250 F2d 497 Estate Hirshon v. Commissioner of Internal Revenue
250 F.2d 497
58-1 USTC P 9116, 58-1 USTC P 9192
ESTATE of Dorothy R. HIRSHON, Deceased, Walter Hirshon,
Executor, and Walter Hirshon, Petitioners,
COMMISSIONER OF INTERNAL REVENUE, Respondent.
COMMISSIONER OF INTERNAL REVENUE, Petitioner,
Jean McGraw HIRSHON, Respondent.
Nos. 61, 62, Docket 24554-24555.
United States Court of Appeals Second Circuit.
Argued Nov. 7, 1957.
Decided Dec. 5, 1957, On Rehearing Jan. 3, 1958.
John P. Allison, New York City, for petitioners in Cal. No. 61.
Charles K. Rice, Asst. Atty. Gen., Lee A. Jackson, I. Henry Kutz, and Charles B. E. Freeman, Attorneys, Department of Justice, Washington, D.C., for Commissioner.
No appearance or brief for respondent in Cal. No. 62.
Before SWAN, MEDINA, and WATERMAN, Circuit Judges.
During the year 1951, Walter Hirshon made monthly alimony payments aggregating $12,000 to his divorced wife, Jean Hirshon. They were divorced in 1940. In 1937, they had adopted a young child, who was less than 15 years old in 1951. The divorce decree incorporated a separation agreement which provided that the husband should pay his wife so long as she 'shall remain alive and does not remarry' $12,000 per annum 'as and for her support and for the support, care, maintenance, and education of the said' child. Jean has not remarried. Another provision stated that if she should remarry all payments for her support shall cease, but, on certain conditions, the husband shall pay her $300 per month 'as and for the support, care, maintenance, and education of said' child.
Walter Hirshon had remarried before 1951. In the joint return for that year, filed by him and his wife, Dorothy, the $12,000 paid to Jean was taken as a deduction for alimony under 23(u) of the Internal Revenue Code of 1939, 26 U.S.C.A. 23(u). Jean however, included in her income only $8,400 of the $12,000 she received, relying on 22(k) of the Code, 26 U.S.C.A. 22(k). In protection of the revenue the Commissioner determined that the entire $12,000 was includible in Jean's income, but restricted Walter's deduction to $8,400. Each of the taxpayers filed a petition for review by the Tax Court, which held that $3,600 of the $12,000 alimony payment was 'fixed' for the support of the child. This resulted in determination of a deficiency in the husband's 1951 income tax and no deficiency in the divorced wife's tax. The husband has appealed the decision adverse to him, and the Commissioner has taken a protective appeal from the decision in favor of Jean.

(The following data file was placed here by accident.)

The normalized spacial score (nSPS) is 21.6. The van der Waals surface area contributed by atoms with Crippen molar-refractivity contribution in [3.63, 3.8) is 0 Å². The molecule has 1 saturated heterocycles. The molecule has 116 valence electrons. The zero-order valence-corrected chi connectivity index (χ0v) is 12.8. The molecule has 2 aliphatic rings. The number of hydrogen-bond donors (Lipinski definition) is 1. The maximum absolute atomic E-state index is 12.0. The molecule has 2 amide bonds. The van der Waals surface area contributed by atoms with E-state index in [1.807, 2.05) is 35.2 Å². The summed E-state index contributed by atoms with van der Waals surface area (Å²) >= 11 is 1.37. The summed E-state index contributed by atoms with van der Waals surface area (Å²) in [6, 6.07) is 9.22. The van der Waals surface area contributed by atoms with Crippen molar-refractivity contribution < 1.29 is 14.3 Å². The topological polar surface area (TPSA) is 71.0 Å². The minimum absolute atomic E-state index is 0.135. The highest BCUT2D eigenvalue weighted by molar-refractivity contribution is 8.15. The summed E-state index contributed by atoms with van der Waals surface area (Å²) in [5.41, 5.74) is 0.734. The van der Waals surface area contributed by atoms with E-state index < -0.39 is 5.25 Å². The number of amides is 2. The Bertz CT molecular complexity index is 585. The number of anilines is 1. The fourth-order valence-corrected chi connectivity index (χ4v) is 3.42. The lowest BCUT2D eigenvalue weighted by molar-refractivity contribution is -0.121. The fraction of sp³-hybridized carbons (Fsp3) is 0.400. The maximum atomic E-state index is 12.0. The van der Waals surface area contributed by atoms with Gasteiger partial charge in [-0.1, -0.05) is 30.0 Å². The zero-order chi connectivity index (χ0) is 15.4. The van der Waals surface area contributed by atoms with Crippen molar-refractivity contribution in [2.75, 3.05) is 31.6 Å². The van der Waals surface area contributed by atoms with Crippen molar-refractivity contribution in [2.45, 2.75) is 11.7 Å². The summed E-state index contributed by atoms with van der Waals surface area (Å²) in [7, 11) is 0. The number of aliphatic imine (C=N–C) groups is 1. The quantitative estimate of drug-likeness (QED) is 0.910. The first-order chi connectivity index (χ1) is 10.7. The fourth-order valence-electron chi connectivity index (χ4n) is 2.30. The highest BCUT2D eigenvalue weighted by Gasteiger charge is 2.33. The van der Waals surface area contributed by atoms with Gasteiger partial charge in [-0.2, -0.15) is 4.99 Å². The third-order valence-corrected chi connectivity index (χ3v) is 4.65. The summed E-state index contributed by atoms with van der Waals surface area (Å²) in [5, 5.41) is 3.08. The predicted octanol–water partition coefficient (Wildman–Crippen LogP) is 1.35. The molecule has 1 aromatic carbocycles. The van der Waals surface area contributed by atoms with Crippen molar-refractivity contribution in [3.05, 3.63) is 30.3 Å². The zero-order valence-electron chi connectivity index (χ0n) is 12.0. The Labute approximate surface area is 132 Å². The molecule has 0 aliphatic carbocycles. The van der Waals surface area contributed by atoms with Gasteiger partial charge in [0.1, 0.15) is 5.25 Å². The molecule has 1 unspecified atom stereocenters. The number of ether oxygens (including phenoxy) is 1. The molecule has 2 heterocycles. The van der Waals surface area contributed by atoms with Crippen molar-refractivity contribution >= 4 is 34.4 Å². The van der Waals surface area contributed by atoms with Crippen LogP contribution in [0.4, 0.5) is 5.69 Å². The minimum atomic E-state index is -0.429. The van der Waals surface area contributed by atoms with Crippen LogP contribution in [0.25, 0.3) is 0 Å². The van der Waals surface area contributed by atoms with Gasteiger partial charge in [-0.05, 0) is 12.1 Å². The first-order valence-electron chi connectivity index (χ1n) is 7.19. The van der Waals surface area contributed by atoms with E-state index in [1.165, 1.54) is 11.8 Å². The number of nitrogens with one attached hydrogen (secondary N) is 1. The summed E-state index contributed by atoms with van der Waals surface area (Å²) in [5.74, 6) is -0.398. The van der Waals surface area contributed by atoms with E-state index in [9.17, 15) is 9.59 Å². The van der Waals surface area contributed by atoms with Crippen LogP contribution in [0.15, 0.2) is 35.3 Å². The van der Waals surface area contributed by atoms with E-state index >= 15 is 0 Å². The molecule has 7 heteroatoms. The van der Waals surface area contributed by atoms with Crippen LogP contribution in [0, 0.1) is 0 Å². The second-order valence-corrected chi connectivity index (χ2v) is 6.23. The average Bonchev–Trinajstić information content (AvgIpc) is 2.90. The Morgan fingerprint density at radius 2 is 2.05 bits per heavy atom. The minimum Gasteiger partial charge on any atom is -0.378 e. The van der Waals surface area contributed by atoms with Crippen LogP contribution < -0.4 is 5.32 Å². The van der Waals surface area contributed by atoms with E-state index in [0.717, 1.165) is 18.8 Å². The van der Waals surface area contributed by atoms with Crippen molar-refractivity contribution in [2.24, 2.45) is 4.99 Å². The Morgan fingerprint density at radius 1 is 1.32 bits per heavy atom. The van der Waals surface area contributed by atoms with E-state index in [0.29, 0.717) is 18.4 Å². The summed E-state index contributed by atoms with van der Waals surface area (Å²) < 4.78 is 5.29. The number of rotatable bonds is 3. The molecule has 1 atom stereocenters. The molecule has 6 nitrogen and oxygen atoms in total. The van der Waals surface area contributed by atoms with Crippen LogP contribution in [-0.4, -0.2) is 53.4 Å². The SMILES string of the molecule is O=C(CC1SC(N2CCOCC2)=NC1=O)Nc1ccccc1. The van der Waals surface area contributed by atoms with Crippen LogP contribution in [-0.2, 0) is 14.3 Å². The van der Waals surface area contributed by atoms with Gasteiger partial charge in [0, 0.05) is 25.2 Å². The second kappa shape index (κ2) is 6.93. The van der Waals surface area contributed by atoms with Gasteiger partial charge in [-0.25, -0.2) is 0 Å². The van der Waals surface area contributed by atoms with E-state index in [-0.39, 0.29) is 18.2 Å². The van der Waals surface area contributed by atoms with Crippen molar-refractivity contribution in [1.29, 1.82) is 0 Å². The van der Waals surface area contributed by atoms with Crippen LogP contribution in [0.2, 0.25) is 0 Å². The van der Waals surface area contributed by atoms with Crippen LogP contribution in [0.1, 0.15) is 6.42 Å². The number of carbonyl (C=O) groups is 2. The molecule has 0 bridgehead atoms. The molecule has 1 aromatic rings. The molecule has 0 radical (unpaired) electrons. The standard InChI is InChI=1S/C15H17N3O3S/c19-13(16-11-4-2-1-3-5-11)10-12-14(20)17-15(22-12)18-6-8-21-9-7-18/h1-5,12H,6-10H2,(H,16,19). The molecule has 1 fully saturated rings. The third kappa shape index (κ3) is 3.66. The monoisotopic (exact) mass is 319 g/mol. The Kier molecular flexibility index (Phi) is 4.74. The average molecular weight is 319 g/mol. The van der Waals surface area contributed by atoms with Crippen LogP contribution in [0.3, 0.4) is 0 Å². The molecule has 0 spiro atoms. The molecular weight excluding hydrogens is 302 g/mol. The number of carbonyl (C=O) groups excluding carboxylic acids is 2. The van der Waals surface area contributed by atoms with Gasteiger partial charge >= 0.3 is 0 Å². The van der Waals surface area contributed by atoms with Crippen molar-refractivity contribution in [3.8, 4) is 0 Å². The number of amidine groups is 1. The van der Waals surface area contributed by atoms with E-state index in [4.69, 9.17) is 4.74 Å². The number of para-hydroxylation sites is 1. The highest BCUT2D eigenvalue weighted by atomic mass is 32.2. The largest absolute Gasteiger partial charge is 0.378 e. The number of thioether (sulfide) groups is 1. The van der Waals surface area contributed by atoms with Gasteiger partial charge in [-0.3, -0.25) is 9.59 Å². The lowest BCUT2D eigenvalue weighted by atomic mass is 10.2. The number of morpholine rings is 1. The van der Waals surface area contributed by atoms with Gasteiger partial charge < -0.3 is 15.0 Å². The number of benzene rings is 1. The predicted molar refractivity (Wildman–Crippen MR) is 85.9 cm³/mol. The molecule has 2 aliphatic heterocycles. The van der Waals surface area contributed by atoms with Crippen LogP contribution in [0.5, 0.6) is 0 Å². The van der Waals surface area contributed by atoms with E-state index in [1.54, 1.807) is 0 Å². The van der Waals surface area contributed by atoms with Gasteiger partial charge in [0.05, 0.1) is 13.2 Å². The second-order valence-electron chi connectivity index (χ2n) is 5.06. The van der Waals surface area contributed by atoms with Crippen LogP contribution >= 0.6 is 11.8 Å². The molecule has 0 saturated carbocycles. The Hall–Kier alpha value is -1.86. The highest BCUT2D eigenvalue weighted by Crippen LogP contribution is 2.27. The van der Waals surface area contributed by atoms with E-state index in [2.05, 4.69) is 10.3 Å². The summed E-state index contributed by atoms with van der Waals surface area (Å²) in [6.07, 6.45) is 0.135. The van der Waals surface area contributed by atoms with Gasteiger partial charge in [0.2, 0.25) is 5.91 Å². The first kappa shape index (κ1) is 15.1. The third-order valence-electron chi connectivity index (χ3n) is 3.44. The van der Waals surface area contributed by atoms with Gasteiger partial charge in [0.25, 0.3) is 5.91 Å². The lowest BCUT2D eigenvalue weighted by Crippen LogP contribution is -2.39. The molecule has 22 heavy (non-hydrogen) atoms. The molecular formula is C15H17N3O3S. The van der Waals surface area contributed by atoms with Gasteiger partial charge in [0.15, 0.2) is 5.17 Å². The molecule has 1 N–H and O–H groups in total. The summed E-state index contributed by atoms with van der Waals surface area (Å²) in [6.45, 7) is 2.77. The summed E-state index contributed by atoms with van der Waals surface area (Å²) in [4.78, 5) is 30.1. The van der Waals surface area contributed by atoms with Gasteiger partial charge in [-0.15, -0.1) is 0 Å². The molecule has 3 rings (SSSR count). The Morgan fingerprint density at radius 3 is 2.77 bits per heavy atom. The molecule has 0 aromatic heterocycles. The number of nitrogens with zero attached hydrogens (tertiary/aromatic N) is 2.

The husband contends that the Tax Court's decision is directly contrary to the later decision of this court in Weil v. Commissioner, 2 Cir.,240 F.2d 584, certiorari denied 353 U.S. 958, 77 S.Ct. 864, 1 L.Ed.2d 909. We agree that it is. As this court there stated at page 587, of 240 F.2d:
'The statute taxes to the wife sums which are available for her own use or benefit-- whether or not she has undertaken to support the minor children-- and does not tax to the wife sums she is required to devote exclusively to the support of the children. What vitiates the decision of the Tax Court in this case is its holding that sums may be 'payable for the support of minor children,' even though the wife may be free to use them for other purposes.'
In the case at bar the sums paid the wife in 1951, were available for her own use. Only in case of her remarriage were sums paid to her thereafter required to be devoted by her exclusively to the support of the child.
Decisions reversed and cause remanded in Cal. No. 62.
The Commissioner calls attention to the fact that in No. 61, the case involving the husband's tax, there are uncontested items of adjustment included in the deficiency against him, and consequently a recomputation is required in his case as well as in No. 62. Accordingly the petition is granted; the mandate previously issued is recalled, and the opinion is modified to direct a remand in No. 61 as well as in No. 62.